"As we all know, murder is something unheard of in this town," the priest continued. "Detective Dan has given orders for us to count our numbers, so we can know who among us is missing." Clare gave a sob, and covered her face.
People grouped with their families, and the desperate shouts for dear ones soon filled the whole church. The priest walked around the congregation, questioning every family about missing persons.
"Only Susan is missing," the priest said thirty minutes later. "But she was arrested this morning for the murders. Apparently, Detective Dan found a strand of her hair in the scene of crime."
"A strand of hair could belong to anyone," Felix Truman said.
"Susan is the only one who has curly black hair, though," Jane, the grocery lady, said. Only two other black-haired heads poked in the crowd; one had straight hair and the other's hair was much shorter than Susan's.
"Why, though?" Steve asked. "Why would Susan do something like that?"
"Does anyone know what happened?" Kelly asked.
"I do," Mrs. Hutchinson said, her chest swelling with self-importance. "I heard someone screaming in the barn tonight. I even asked my husband about it, but he said he didn't hear a thing. Bless him; he's quite hard of hearing. Anyway, since the screaming didn't stop, I decided to go to Dan and tell him about it. Stupid bloke wouldn't believe me."
"But did you see anyone near the barn that night?" Molly, the butcher's wife, asked.
"No, we didn't, that's the strangest part," Mrs. Hutchinson said. "Someone broke through the lock at the barn."
"But if someone had been murdered, wouldn't someone be missing?" Molly's son asked.
"Now, you go back to bed and don't speak about things you don't know," Molly said, ushering him back to the second floor.
"It is a little strange, though," Steve said. "With no bodies found and no one going missing. Hell, not even a sheep is missing, we even counted the cattle and all, and nothing's missing."
"M-maybe it was an outsider," Clare suggested. She looked even paler than ever and hadn't quite pulled herself together since that morning. Her beauty hidden behind a disastrous choice of clothing, bad hairdo and profound circles under her eyes.
"Clare, dear, you don't look that good," her father, the priest, said. "Why don't you go back to the house and take a rest?" Clare nodded, and walked down the aisle. She limped slightly, walking like one who has nothing to lose and is just waiting to fall again.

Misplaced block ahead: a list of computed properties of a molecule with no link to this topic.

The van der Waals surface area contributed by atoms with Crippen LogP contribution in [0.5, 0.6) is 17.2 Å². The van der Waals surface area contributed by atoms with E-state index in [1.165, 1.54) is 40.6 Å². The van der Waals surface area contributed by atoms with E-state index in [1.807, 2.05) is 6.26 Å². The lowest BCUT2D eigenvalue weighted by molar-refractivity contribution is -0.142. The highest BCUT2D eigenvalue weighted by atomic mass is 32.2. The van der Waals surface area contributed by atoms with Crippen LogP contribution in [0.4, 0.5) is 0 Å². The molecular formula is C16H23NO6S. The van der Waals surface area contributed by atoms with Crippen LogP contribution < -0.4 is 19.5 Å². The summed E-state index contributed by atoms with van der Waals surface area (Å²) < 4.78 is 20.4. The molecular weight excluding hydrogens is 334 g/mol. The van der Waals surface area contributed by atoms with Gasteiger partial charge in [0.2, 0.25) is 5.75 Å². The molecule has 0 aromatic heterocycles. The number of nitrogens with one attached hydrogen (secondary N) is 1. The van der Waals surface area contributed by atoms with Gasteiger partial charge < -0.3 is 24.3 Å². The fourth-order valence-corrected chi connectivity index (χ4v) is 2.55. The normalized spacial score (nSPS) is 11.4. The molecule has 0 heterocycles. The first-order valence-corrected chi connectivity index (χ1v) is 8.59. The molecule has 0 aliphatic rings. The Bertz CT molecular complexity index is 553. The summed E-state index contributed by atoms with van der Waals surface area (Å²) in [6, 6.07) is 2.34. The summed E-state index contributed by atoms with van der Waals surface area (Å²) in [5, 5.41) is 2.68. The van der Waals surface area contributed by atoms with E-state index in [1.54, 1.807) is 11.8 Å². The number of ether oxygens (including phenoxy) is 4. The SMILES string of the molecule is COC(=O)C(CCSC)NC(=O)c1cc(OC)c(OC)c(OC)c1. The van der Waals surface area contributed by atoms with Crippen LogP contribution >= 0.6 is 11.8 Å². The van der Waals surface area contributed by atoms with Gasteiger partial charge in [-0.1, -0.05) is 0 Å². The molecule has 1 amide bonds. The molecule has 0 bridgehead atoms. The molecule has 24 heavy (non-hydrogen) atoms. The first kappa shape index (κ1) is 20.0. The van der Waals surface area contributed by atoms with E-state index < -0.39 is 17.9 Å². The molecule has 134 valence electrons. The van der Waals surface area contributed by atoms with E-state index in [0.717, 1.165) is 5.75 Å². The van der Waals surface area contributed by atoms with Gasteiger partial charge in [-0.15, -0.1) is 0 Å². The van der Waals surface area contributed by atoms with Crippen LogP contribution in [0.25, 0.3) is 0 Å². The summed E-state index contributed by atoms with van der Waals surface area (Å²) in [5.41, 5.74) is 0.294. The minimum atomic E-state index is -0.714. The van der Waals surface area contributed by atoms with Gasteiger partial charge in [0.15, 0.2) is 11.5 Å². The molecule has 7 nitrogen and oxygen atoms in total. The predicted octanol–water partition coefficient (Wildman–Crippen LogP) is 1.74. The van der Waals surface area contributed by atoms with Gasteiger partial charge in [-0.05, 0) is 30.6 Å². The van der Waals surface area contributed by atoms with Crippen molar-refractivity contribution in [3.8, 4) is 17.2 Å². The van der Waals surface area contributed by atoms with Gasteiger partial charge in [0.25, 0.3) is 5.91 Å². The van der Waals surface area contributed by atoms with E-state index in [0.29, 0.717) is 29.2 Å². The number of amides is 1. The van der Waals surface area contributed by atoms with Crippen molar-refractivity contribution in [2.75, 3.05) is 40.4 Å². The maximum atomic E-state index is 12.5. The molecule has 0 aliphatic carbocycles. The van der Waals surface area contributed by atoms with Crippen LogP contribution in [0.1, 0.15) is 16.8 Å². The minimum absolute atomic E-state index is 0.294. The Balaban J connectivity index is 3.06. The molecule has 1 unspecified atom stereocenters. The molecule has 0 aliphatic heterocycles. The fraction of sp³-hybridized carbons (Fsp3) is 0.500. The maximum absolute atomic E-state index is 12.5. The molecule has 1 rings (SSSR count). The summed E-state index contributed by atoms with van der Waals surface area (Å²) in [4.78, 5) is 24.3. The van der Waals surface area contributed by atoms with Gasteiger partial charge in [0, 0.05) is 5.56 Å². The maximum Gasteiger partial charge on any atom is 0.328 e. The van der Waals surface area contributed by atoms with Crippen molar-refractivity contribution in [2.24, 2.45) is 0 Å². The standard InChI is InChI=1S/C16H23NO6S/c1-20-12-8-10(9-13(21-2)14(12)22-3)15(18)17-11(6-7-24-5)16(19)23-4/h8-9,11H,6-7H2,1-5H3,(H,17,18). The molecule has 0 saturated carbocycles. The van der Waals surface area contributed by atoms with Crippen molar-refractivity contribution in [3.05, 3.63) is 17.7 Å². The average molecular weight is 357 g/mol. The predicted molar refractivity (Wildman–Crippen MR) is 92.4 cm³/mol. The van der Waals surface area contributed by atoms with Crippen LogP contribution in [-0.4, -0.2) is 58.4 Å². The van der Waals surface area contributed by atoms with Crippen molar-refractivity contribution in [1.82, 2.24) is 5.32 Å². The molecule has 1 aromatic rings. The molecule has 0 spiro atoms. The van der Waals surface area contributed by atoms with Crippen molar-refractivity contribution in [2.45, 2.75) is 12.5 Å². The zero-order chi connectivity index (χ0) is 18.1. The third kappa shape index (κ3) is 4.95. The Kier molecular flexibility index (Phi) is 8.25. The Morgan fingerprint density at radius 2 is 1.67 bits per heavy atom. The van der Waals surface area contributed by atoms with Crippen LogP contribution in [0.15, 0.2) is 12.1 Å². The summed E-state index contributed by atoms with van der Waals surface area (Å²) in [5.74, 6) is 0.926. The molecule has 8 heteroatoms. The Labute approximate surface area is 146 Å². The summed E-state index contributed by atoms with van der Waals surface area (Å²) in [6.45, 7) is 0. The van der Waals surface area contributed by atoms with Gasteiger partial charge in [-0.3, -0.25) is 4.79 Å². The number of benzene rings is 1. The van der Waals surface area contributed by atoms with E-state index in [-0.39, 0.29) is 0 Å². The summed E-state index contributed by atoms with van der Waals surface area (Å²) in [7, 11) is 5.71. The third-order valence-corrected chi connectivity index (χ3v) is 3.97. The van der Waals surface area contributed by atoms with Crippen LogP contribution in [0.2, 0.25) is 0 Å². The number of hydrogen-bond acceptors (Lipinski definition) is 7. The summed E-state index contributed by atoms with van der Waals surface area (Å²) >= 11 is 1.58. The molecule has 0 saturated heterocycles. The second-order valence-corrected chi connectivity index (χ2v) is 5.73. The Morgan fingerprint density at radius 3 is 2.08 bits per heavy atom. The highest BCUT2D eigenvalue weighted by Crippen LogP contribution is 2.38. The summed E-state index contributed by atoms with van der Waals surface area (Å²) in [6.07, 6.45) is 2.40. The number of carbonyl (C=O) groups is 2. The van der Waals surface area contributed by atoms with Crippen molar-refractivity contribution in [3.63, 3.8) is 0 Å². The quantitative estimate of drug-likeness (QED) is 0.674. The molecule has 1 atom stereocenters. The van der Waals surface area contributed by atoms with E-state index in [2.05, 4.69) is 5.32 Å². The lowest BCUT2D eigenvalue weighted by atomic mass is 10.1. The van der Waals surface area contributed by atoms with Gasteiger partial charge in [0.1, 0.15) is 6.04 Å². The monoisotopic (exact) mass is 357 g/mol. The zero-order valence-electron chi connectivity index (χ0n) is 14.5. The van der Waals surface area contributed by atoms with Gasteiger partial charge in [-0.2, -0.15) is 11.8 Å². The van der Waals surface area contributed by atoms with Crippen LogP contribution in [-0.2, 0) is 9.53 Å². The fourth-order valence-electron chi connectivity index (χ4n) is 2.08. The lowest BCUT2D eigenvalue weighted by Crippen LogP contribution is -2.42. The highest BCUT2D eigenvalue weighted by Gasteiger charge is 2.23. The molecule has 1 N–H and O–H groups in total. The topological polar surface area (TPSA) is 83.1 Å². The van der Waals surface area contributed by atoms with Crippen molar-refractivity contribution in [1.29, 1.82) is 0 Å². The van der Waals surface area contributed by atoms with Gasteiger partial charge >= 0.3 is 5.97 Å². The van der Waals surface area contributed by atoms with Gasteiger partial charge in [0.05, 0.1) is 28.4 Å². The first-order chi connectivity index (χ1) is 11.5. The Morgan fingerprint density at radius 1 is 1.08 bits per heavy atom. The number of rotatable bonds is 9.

"Your daughter is been acting weird today," Mrs. Hutchinson observed.
"She's been like that ever since her boyfriend, Robert, left her," the priest said. "Oh, poor girl, she seemed to really love him."
"And I heard she loved to demonstrate it too," Barbara said. She looked at the priest with malicious eyes, but he ignored her remark.
At that moment, detective Dan entered the church. His feet dragged him on, and he sat down on the first bench. The whole congregation gathered around him, eager to hear his news.
"I talked to Susan," Dan said. "She insists on being enigmatic. She has admitted to murdering someone, but will not say who or why. She says one of you knows and that's good enough for her." The congregation broke into whispers and mutterings, as the townsfolk looked at each other, wondering who else knew about the murders.
"I'm afraid that I will have to interrogate each and every one of you," Dan said. "Yes, even the kids. We can never be too sure. So, I will ask you all to please form a line in front of my office." He stood up and dragged himself out of the church. People followed him, whispering excitedly. No such thing had ever happened in their little town.
# # #
"I have already interrogated the whole town. What is your game, Susan?" Dan asked. Susan looked at him, and it unnerved the detective to see her look so calm.
"I am playing no games," she said. "I did what I have to do. Now, you can either let me out due to lack of evidence or you can lock me up the five years required by the law. I am not murdering again, Dan, and you have my word of that." Dan stared at her for a couple of moments, taken aback by her knowledge of the system.
"Where did you hide the bodies?" he asked, trying to change the subject.
"You haven't answered my question," Susan insisted. "What are you going to do to me, Dan?"
"Susan, whoever was killed needs a proper burial, and the priest would love to see to that. Now, we need to find his body to do that," Dan said. Susan seemed to find this funny; she burst out laughing. Hearing Susan laugh had never been a pleasant thing, since her booming laughs soon broke into snorts. Susan did not seem to mind.